“You can’t say anything nowadays.” Actually, you can say quite a lot—and Western governments hate to prosecute people over speech, even in Europe, because it is so tricky and contentious. What does exist, however, is a metacensor. It works as so: back in the 1970s, in New York, cops used to arrest gay men on various petty charges in the parks, in Times Square, and in the favourite cruising spots—they never prosecuted these men, they released them from the cells the next morning. That was the point: pick up and release—the polysemy in the arrest was to “cool it” with the lewdness, to keep ’em in their place. It was rarely worth a prosecution, but it preserved the tone.
The same situation pertains as regards speech in the West. Hence in Britain we have what is called “a recordable hate incident”—it is not a crime, it is just that an officer will visit someone, note that a complaint has been made about what they said, advise them to delete whatever they said, and tell them that the incident has been recorded. In this way, the police can censor people without formal censorship—for most people the scare of a police visit and the thought, especially for the middle class, that “a record” has been made somewhere (a police record) is enough to deter them. As with the New York gays, nobody is prosecuted—technically, homosexuals are not persecuted; technically, people are not censored.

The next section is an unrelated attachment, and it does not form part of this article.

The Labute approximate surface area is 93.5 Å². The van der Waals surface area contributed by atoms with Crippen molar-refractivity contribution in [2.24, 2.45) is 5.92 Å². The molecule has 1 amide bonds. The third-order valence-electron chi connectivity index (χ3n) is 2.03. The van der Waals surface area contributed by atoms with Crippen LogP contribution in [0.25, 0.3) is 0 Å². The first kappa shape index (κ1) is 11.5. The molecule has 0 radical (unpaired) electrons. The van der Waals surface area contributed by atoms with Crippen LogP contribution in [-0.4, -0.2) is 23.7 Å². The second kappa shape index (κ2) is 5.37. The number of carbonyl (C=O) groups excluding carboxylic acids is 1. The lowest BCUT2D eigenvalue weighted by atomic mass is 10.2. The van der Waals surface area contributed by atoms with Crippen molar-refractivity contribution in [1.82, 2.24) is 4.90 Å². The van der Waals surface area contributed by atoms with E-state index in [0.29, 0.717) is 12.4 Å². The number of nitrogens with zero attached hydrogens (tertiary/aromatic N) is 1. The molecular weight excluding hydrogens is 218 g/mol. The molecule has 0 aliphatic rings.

Yet the de facto situation is that people are intimidated into shutting up, just as the NYPD forced gay men to keep a low profile. “The record” is a powerful instrument in atomised bureaucratic societies—to have been entered “in the system” in some way is shameful, suggests implications for credit scores and employment (even if not real). What is an “incident”—a crime? Am I really in trouble? The doubt and fear spreads well beyond the people it actually affects. “Can you say that, mate?”.